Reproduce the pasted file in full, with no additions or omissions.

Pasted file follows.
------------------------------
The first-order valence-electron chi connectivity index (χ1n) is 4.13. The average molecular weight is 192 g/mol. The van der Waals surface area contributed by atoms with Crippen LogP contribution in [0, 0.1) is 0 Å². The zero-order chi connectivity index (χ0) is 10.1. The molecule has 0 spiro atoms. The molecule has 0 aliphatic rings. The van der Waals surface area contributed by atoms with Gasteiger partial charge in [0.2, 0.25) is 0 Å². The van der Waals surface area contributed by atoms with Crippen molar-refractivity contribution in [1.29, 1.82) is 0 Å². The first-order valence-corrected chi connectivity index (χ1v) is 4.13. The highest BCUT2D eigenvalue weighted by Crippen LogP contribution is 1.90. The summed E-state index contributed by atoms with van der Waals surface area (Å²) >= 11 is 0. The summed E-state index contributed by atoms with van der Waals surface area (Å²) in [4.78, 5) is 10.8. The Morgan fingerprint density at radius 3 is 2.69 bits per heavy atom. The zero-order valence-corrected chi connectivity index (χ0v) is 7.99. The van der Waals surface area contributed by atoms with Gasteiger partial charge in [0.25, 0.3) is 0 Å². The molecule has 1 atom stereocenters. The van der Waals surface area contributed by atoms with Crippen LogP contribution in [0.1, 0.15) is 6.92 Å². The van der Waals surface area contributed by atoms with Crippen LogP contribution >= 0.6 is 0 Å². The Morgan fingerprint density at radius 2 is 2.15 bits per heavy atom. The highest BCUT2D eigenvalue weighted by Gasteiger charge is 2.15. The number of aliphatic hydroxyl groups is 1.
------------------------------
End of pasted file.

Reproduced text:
The first-order valence-electron chi connectivity index (χ1n) is 4.13. The average molecular weight is 192 g/mol. The van der Waals surface area contributed by atoms with Crippen LogP contribution in [0, 0.1) is 0 Å². The zero-order chi connectivity index (χ0) is 10.1. The molecule has 0 spiro atoms. The molecule has 0 aliphatic rings. The van der Waals surface area contributed by atoms with Gasteiger partial charge in [0.2, 0.25) is 0 Å². The van der Waals surface area contributed by atoms with Crippen molar-refractivity contribution in [1.29, 1.82) is 0 Å². The first-order valence-corrected chi connectivity index (χ1v) is 4.13. The highest BCUT2D eigenvalue weighted by Crippen LogP contribution is 1.90. The summed E-state index contributed by atoms with van der Waals surface area (Å²) >= 11 is 0. The summed E-state index contributed by atoms with van der Waals surface area (Å²) in [4.78, 5) is 10.8. The Morgan fingerprint density at radius 3 is 2.69 bits per heavy atom. The zero-order valence-corrected chi connectivity index (χ0v) is 7.99. The van der Waals surface area contributed by atoms with Gasteiger partial charge in [0.25, 0.3) is 0 Å². The molecule has 1 atom stereocenters. The van der Waals surface area contributed by atoms with Crippen LogP contribution in [0.1, 0.15) is 6.92 Å². The van der Waals surface area contributed by atoms with Crippen LogP contribution >= 0.6 is 0 Å². The Morgan fingerprint density at radius 2 is 2.15 bits per heavy atom. The highest BCUT2D eigenvalue weighted by Gasteiger charge is 2.15. The number of aliphatic hydroxyl groups is 1.